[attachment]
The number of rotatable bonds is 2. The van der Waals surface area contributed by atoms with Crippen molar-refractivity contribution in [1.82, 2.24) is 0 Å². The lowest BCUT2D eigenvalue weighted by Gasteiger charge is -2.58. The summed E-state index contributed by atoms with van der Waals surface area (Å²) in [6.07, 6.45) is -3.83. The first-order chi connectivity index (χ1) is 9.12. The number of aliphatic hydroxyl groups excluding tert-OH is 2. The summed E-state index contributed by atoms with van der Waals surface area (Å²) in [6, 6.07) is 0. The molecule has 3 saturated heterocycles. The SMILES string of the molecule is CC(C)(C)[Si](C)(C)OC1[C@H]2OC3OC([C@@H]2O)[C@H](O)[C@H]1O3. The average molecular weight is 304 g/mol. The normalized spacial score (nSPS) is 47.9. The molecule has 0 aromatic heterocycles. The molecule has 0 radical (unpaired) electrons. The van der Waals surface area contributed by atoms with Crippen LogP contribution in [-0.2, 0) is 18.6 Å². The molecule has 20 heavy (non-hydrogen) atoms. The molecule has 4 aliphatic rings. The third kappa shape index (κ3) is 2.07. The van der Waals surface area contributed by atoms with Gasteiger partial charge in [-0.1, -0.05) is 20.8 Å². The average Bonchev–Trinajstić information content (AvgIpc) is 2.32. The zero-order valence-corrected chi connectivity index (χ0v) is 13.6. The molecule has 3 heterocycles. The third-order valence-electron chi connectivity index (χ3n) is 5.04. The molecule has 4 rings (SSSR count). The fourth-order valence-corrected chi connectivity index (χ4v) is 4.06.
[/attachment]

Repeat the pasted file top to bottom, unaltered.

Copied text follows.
The number of rotatable bonds is 2. The van der Waals surface area contributed by atoms with Crippen molar-refractivity contribution in [1.82, 2.24) is 0 Å². The lowest BCUT2D eigenvalue weighted by Gasteiger charge is -2.58. The summed E-state index contributed by atoms with van der Waals surface area (Å²) in [6.07, 6.45) is -3.83. The first-order chi connectivity index (χ1) is 9.12. The number of aliphatic hydroxyl groups excluding tert-OH is 2. The summed E-state index contributed by atoms with van der Waals surface area (Å²) in [6, 6.07) is 0. The molecule has 3 saturated heterocycles. The SMILES string of the molecule is CC(C)(C)[Si](C)(C)OC1[C@H]2OC3OC([C@@H]2O)[C@H](O)[C@H]1O3. The average molecular weight is 304 g/mol. The normalized spacial score (nSPS) is 47.9. The molecule has 0 aromatic heterocycles. The molecule has 0 radical (unpaired) electrons. The van der Waals surface area contributed by atoms with Crippen LogP contribution in [-0.2, 0) is 18.6 Å². The molecule has 20 heavy (non-hydrogen) atoms. The molecule has 4 aliphatic rings. The third kappa shape index (κ3) is 2.07. The van der Waals surface area contributed by atoms with Gasteiger partial charge in [-0.1, -0.05) is 20.8 Å². The average Bonchev–Trinajstić information content (AvgIpc) is 2.32. The zero-order valence-corrected chi connectivity index (χ0v) is 13.6. The molecule has 3 heterocycles. The third-order valence-electron chi connectivity index (χ3n) is 5.04. The molecule has 4 rings (SSSR count). The fourth-order valence-corrected chi connectivity index (χ4v) is 4.06.